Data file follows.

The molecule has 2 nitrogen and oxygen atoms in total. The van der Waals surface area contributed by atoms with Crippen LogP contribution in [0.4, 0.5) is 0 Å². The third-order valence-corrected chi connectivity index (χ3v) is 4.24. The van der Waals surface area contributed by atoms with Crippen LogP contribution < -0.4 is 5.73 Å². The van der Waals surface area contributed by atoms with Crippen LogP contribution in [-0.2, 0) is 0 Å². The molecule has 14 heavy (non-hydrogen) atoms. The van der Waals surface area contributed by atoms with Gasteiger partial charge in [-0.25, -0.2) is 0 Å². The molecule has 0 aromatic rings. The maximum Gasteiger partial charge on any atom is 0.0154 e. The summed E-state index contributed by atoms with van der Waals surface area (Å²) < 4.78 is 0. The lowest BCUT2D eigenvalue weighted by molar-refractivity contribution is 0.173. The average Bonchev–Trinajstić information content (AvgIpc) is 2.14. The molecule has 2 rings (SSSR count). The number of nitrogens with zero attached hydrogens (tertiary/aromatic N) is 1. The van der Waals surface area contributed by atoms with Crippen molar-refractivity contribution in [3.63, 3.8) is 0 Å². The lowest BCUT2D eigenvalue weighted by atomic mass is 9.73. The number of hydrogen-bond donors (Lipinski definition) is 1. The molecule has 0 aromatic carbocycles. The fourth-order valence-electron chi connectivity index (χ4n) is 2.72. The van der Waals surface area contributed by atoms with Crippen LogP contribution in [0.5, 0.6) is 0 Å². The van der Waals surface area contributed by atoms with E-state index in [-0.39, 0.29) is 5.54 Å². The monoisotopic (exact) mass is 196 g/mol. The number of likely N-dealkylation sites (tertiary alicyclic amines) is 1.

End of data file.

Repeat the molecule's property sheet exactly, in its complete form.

The molecule has 2 nitrogen and oxygen atoms in total. The van der Waals surface area contributed by atoms with Crippen LogP contribution in [0.4, 0.5) is 0 Å². The third-order valence-corrected chi connectivity index (χ3v) is 4.24. The van der Waals surface area contributed by atoms with Crippen LogP contribution < -0.4 is 5.73 Å². The van der Waals surface area contributed by atoms with Crippen LogP contribution in [-0.2, 0) is 0 Å². The molecule has 14 heavy (non-hydrogen) atoms. The van der Waals surface area contributed by atoms with Gasteiger partial charge in [-0.25, -0.2) is 0 Å². The molecule has 0 aromatic rings. The maximum Gasteiger partial charge on any atom is 0.0154 e. The summed E-state index contributed by atoms with van der Waals surface area (Å²) < 4.78 is 0. The lowest BCUT2D eigenvalue weighted by molar-refractivity contribution is 0.173. The average Bonchev–Trinajstić information content (AvgIpc) is 2.14. The molecule has 2 rings (SSSR count). The number of nitrogens with zero attached hydrogens (tertiary/aromatic N) is 1. The van der Waals surface area contributed by atoms with Crippen molar-refractivity contribution in [3.63, 3.8) is 0 Å². The lowest BCUT2D eigenvalue weighted by atomic mass is 9.73. The number of hydrogen-bond donors (Lipinski definition) is 1. The molecule has 0 aromatic carbocycles. The fourth-order valence-electron chi connectivity index (χ4n) is 2.72. The van der Waals surface area contributed by atoms with Crippen LogP contribution in [0.5, 0.6) is 0 Å². The van der Waals surface area contributed by atoms with E-state index in [-0.39, 0.29) is 5.54 Å². The monoisotopic (exact) mass is 196 g/mol. The number of likely N-dealkylation sites (tertiary alicyclic amines) is 1.